Ruminations of an American spending a year abroad in France.
Since my wife was busy with end of the semester grading, I volunteered to do a little shopping. I made the mistake of going to Auchan on a Saturday afternoon. This is a store very similar to a super Wal-mart, it’s got everything. It was absolutely packed. People everywhere looking for food, drinks, magazines, car parts, and everything else imaginable.
Shopping in France is always interesting for me, even on a good day. You try reading the ingredients on the back of a package when you don’t understand the language it’s written in, and see where you get. Luckily, today I had a small list and most of the items were pretty obvious. Although I spent 20 minutes looking at vacuum bags before giving up and moving on. Unlike most Wal-marts I have ever been in, Auchan actually had all of their check out aisles open. But there were still a million people in each aisle with shopping carts loaded full. I took my place in a relatively short line full of people with only 10 or 11 items versus the 50 or 60 items per person in the other aisles.
Quickly another lady joins my line behind me. She puts her bags down behind my basket on the floor and says something. I have learned to basically ignore everyone here versus being pulled into a conversations I can’t possibly understand, or respond to with any sense. Normally this procedure works because I can briskly walk away from whomever, and be on my way without any embarrassment or misunderstanding.
But this time I was stuck in a slow moving line and had to attempt comprehension. All I could understand from her smiling lips was “vert,” the French word for green. I quickly ran through a list of questions that could possibly contain the word green. I came up with none. Sensing I didn’t understand, the lady asked me again, this time kneeling towards her bags on the floor and pointing at my basket. Was she asking me if she could use my basket? What kind of nut ball question is that? And besides my basket is most definitely red and the French word for red (rouge) sounds nothing like green.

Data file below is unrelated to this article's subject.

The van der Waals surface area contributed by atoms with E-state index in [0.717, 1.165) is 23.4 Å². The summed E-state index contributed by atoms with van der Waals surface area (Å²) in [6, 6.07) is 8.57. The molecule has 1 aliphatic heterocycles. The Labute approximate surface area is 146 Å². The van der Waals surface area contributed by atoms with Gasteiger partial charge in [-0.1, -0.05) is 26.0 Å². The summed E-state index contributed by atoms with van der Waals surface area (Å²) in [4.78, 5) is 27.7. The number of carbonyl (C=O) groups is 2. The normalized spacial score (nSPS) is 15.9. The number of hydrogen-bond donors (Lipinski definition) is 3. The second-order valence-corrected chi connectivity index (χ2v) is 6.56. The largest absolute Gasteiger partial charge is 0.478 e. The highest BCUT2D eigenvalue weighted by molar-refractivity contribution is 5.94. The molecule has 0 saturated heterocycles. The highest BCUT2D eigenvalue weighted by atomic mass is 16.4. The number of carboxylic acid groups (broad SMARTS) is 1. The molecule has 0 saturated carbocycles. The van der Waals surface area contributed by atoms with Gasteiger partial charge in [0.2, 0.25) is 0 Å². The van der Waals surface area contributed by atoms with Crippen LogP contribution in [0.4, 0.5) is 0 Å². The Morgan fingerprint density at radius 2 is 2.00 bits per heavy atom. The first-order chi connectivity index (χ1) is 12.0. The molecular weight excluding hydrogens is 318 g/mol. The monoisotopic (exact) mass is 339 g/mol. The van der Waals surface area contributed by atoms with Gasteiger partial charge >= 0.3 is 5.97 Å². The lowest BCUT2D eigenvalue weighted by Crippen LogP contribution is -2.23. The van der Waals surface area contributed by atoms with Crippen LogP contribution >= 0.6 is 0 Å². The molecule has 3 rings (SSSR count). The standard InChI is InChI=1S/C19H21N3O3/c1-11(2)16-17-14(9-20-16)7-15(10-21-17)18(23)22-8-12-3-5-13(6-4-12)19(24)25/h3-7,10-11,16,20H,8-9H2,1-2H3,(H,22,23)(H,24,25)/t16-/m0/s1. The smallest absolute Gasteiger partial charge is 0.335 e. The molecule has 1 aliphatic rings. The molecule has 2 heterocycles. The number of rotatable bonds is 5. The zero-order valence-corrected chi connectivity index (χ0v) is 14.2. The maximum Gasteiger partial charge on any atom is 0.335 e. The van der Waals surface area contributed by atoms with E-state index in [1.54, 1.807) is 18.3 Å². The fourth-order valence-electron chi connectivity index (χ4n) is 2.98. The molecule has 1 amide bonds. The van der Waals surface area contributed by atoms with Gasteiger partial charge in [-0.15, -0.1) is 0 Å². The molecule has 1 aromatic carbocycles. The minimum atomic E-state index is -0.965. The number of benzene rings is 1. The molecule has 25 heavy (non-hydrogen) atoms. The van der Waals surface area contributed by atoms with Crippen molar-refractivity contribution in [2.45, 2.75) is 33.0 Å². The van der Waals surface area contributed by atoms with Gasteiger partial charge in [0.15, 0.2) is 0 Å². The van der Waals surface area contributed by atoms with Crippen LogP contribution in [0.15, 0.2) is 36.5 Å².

Finally after failing to understand this poor woman’s question three times, I explained in my best French, that I didn’t understand what she was asking and spoke very little French. She smiled and proceeded to walk up to the cashier. After a quick conversation that I couldn’t hear, the lady leaned under the cashier’s counter and picked up a green basket. She smiled to the customer nearest the counter as she lifted the green basket up for him to see. As this was the answer they had all been looking for.
There are generally empty baskets laying under the counters in French markets. You pick a basket up when you walk in, fill it with your goods, and then empty the basket when you check out. Why in the world was this crazy woman asking me about the green basket? Am I the keeper of the baskets? Why does she need a basket now? We’re at the checkout counter. Surely she could keep track of her bags for a few more minutes. Presumably, she has lugged them across the store basketless, so why get one now when she’s ready to check out? The remainder of the time I waited in line, this woman continued to wander to nearby checkout aisles and browse their goods. She could not stand still. One minute she was on my left looking at candy. The next she was on the right checking out a mirror.